Conclusion Top

With the advent of a new era, even the numbers of crimes are increasing and have become sophisticated, so we must adapt to new techniques in the identification of an individual. Here, all eight predictors were significant. Thus, the concerned anatomic landmarks can be considered for determining sexual dimorphism.

Financial support and sponsorship


Conflicts of interest

There are no conflicts of interest.

   References Top

Kharoshah MA, Almadani O, Ghaleb SS, Zaki MK, Fattah YA. Sexual dimorphism of the mandible in a modern Egyptian population. J Forensic Leg Med 2010;17:213-5.  Back to cited text no. 1
O'Donnell C, Iino M, Mansharan K, Leditscke J, Woodford N. Contribution of postmortem multidetector CT scanning to identification of the deceased in a mass disaster: Experience gained from the 2009 Victorian bushfires. Forensic Sci Int 2011;205:15-28.  Back to cited text no. 2
Gamba TO, Alves MC, Haiter-Neto F. Analysis of sexual dimorphism by locating the mandibular canal in images of cone-beam computed tomography. J Forensic Radiol Imaging 2014;2:72-6.  Back to cited text no. 3
Gamba TO, Oliveira ML, Flores IL, Cruz AD, Almeida SM, Haiter-Neto F, et al. Influence of cone-beam computed tomography image artifacts on the determination of dental arch measurements. Angle Orthod 2014;84:274-8.  Back to cited text no. 4
Mousa A, El Dessouky S, El Beshlawy D. Sex determination by radiographic localization of the inferior alveolar canal using cone-beam computed tomography in an Egyptian population. Imaging Sci Dent 2020;50:117-24.  Back to cited text no. 5
Apinhasmit W, Methathrathip D, Chompoopong S, Sangvichien S. Mental foramen in Thais: An anatomical variation related to gender and side. Surg Radiol Anat 2006;28:529-33.  Back to cited text no. 6
Anuthama K, Shankar S, Ilayaraja V, Kumar GS, Rajmohan M, Vignesh P. Determining dental sex dimorphism in South Indians using discriminant function analysis. Forensic Sci Int 2011;212:86-9.  Back to cited text no. 7
Walker PL. Sexing skulls using discriminant function analysis of visually assessed traits. Am J Phys Anthropol 2008;136:39-50.  Back to cited text no. 8
Kalistu SN, Doggalli DN. Gender determination by forensic odontologist: A review of various methods. J Dent Med Sci 2016;15:78-85.  Back to cited text no. 9
Singal K, Sharma S. Age estimation by position of mental foramen in Haryana population: A radiographic study. J Adv Med Dent Scie Res 2017;5:68-73.  Back to cited text no. 10
Von See C, Bormann KH, Schumann P, Goetz F, Gellrich NC, Rücker M. Forensic imaging of projectiles using cone-beam computed tomography. Forensic Sci Int 2009;190:38-41.  Back to cited text no. 11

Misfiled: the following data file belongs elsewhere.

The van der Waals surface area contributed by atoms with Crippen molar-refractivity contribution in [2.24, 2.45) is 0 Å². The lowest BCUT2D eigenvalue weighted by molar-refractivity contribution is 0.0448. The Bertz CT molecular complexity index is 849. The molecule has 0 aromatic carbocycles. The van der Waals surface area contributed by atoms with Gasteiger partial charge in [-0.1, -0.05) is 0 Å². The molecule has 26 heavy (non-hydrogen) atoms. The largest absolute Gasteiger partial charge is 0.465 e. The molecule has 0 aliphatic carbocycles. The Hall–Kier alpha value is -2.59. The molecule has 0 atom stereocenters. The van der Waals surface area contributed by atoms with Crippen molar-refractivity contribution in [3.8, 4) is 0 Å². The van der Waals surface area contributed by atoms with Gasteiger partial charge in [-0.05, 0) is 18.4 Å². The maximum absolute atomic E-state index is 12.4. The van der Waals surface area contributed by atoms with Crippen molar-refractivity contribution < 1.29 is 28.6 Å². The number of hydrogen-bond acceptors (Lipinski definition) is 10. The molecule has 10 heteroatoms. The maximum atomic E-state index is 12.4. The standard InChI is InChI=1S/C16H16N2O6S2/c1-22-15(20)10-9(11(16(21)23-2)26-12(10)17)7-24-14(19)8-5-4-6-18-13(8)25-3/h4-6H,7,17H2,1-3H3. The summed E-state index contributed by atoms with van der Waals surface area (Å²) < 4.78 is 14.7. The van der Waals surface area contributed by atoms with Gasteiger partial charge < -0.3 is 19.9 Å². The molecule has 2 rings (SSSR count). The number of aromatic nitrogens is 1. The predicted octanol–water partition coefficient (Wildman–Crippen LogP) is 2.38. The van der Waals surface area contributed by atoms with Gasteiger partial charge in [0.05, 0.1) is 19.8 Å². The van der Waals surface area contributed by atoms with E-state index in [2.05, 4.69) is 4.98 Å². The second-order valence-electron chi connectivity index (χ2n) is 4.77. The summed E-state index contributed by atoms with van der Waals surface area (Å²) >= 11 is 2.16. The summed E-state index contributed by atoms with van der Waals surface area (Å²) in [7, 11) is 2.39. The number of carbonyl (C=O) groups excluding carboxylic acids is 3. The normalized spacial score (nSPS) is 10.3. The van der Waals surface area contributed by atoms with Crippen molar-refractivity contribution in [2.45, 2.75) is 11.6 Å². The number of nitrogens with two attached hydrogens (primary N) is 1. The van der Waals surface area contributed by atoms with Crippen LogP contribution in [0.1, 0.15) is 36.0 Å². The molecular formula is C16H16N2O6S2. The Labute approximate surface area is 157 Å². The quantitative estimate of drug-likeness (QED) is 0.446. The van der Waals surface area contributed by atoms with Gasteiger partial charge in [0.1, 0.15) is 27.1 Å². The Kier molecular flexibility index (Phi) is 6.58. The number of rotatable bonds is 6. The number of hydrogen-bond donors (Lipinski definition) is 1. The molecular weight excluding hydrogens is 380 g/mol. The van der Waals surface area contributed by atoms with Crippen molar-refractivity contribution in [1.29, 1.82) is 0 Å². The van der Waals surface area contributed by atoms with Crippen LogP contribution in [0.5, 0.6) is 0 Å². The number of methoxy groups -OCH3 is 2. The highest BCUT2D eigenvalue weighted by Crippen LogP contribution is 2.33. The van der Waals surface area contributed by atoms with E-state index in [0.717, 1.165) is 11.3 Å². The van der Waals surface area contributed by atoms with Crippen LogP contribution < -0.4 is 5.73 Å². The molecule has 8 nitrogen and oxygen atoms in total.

Levine MH, Goddard AL, Dodson TB. Inferior alveolar nerve canal position: A clinical and radiographic study. J Oral Maxillofac Surg 2007;65:470-4.  Back to cited text no. 12
Naikmasur VG, Shrivastava R, Mutalik S. Determination of sex in South Indians and immigrant Tibetans from cephalometric analysis and discriminant functions. Forensic Sci Int 2010;197:122.e1-6.  Back to cited text no. 13
Vodanović M, Dumančić J, Demo Ž, Mihelić D. Determination of sex by discriminant function analysis of mandibles from two croatian archaeological sites. Acta Stomatol Croat 2006;40:263-77.  Back to cited text no. 14
Biwasaka H, Aoki Y, Tanijiri T, Sato K, Fujita S, Yoshioka K, Tomabechi M. Analyses of sexual dimorphism of contemporary Japanese using reconstructed three-dimensional CT images--curvature of the best-fit circle of the greater sciatic notch. Leg Med (Tokyo) 2009;11:260-2.  Back to cited text no. 15
Prabhu S, Acharya AB. Odontometric sex assessment in Indians. Forensic Sci Int 2009;192:129.e1-5.  Back to cited text no. 16


  [Table 1], [Table 2], [Table 3], [Table 4], [Table 5], [Table 6]


Similar in PUBMED
   Search Pubmed for
   Search in Google Scholar for
 Related articles
Access Statistics
Email Alert *
Add to My List *
* Registration required (free)

   Abstract Introduction Materials and Me... Results Discussion Conclusion Article Tables
  In this article

 Article Access Statistics
    PDF Downloaded52    
    Comments [Add]    

Recommend this journal